Overhaul at the customs

Nahla Abul-Ezz, Tuesday 9 Aug 2022

Restructuring is underway at the Customs Authority with the aim of drawing in more foreign investment and facilitating imports and exports, reports Nahla Abul-Ezz

Overhaul at the customs
Overhaul at the customs


The Ministry of Finance has embarked on a plan to restructure the Egyptian Customs Authority (ECA), with the pilot operation, scheduled to start in two months’ time, being completed by the end of 2023, according to Minister of Finance Mohamed Maait.

The ECA is responsible for the entry of goods through land, sea, and air ports into the Egyptian market. It is also in charge of preventing smuggling into or out of the country.

The new restructuring plan focuses on upgrading the systems in place, including at the ECA and its affiliated bodies, and developing its infrastructure in cooperation with other state bodies, Maait said.

The core of the plan is to digitise the system and equip customs posts with modern equipment that can detect the contents of cargo.

Maait added that the plan will connect all the ports through the ECA’s single-window system, tightening control over them via electronic tracking equipment. It also includes upgrading the skills of workers and developing the National Customs Training Institute.

 The government is preparing a new customs law that will strengthen the customs system and its ability to curb smuggling, he said.

Al-Shahat Ghatouri, first undersecretary at the Ministry of Finance and head of the ECA, said the new risk-management system that is being introduced was electronically advanced and depends on data analysis to determine any risks associated with imports.

The new system will also help reduce cargo release times through the use of a green path for approved clients.

Ghatouri said that tightening up control over the ports had contributed to curbing smuggling and protecting the national industry and society from harmful imported goods.

In June, the ECA thwarted 1,635 smuggling operations for which reports were filed to the value of LE167.3 million, he said. In the same month, total compensation, fees, and fines amounted to LE281.39 million.

The ECA is committed to the expansion of the use of clean energy and equipment that is environmentally friendly. The aim is to turn the ECA into a “green customs system” and boost the green economy “in line with the goals of the new republic”, Ghatouri said.

He added that the ECA follows the recommendations of the World Customs Organisation and the standards of the Basel Convention on the Control of Transboundary Movements of Hazardous Wastes and Their Disposal, in addition to benefiting from the international experience of the Green Customs Initiative.

Al-Sayed Kamal Negm, former head of the ECA, said the government was looking to improve Egypt’s rating on transboundary trade, currently in 171st place out of 190 countries.

The ECA is working on a comprehensive plan to digitise its systems, activate its single-window system, improve its services, and allow the electronic transfer of documents to reduce cargo release times, tighten control over the ports, and protect the national industry, he said.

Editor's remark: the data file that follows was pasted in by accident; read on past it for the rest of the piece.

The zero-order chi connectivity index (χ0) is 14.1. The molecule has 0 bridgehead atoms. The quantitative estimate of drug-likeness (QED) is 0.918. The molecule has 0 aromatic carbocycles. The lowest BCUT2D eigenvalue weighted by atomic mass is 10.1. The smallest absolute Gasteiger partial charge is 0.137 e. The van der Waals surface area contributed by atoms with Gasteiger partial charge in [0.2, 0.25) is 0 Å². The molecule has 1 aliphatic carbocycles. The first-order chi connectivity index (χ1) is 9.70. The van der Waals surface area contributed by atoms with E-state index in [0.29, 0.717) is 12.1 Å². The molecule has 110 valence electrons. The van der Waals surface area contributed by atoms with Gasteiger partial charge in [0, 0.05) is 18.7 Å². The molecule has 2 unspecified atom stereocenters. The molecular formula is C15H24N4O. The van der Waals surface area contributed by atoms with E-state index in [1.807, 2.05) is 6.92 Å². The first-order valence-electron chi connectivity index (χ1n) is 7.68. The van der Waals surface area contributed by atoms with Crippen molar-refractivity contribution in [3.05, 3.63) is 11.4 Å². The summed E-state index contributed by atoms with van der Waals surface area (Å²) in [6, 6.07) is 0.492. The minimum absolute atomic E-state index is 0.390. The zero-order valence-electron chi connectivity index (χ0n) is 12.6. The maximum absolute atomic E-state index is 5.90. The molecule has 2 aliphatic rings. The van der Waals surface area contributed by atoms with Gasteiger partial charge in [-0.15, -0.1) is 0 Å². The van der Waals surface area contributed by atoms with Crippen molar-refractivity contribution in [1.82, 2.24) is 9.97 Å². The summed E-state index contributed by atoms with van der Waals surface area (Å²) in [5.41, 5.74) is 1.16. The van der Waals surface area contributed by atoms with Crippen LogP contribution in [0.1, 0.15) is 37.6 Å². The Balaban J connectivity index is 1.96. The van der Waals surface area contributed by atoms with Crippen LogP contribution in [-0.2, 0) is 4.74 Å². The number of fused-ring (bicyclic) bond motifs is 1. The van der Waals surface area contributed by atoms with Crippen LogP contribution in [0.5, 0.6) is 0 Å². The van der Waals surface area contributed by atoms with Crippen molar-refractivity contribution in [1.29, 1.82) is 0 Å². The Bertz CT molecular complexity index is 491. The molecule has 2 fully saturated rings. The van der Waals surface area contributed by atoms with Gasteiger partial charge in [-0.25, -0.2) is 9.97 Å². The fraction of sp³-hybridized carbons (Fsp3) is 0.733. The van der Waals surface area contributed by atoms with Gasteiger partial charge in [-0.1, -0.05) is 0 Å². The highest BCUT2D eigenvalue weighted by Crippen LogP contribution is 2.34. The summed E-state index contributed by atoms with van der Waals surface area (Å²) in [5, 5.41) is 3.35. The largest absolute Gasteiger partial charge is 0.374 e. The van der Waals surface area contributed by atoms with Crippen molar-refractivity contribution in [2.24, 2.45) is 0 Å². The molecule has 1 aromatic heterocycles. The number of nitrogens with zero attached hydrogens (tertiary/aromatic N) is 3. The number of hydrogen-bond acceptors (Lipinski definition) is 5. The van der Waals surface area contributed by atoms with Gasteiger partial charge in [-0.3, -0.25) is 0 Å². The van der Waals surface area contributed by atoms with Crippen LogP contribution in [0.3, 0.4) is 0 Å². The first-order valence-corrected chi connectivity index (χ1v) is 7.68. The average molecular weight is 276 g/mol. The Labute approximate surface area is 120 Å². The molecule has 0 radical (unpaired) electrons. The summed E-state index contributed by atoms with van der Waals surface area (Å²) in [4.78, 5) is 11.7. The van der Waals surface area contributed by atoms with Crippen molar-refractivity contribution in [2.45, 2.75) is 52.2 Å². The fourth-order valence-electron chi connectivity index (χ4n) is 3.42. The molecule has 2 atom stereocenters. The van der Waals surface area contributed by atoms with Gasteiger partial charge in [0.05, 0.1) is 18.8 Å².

The current restructuring would reduce the time labs take to approve or reject incoming goods, he added, saying that the ECA is studying a plan to establish a test lab in each of the nationwide ports, among them Alexandria, Dekheila, Port Said, Damietta, and Ain Sokhna.

This will eliminate obstacles associated with import and export operations, such as the verification of documents, and accelerate the release time of goods.

Mohamed Geneidi, head of the Industrial Investors Syndicate, said that restructuring the ECA was crucial to investors, especially the pre-registration or Advanced Cargo Information (ACI) system.

This had contributed to reducing the cost of import and export operations by enabling the faster release of goods from customs, he noted.

The ECA plan draws on internationally tested technologies and best practices in order to boost governance, facilitate procedures, and smooth out any obstacles in the system, Geneidi said.

Developing the customs system will allow the country to benefit from its strategic geographical location by attracting foreign investment and generating more jobs, in addition to the national development projects that provide more promising opportunities, he added.

Mustafa Salem, deputy chair of the Planning and Budget Committee in the House of Representatives, the lower house of Egypt’s parliament, said the ministry of finance was facilitating customs procedures to help the business community and encourage it to join the new system during the pilot phase.

He called on company owners to register with the ACI system, explaining that it would have a positive impact on investment and contribute to reducing smuggling and the price of products by automating procedures and separating the applicant and recipient of customs services.

The new customs law explains in detail the regulations to be followed by customs officials and clients in order to ensure the fair application of the law and serve the business community as efficiently as possible, Salem said.

*A version of this article appears in print in the 11 August, 2022 edition of Al-Ahram Weekly.

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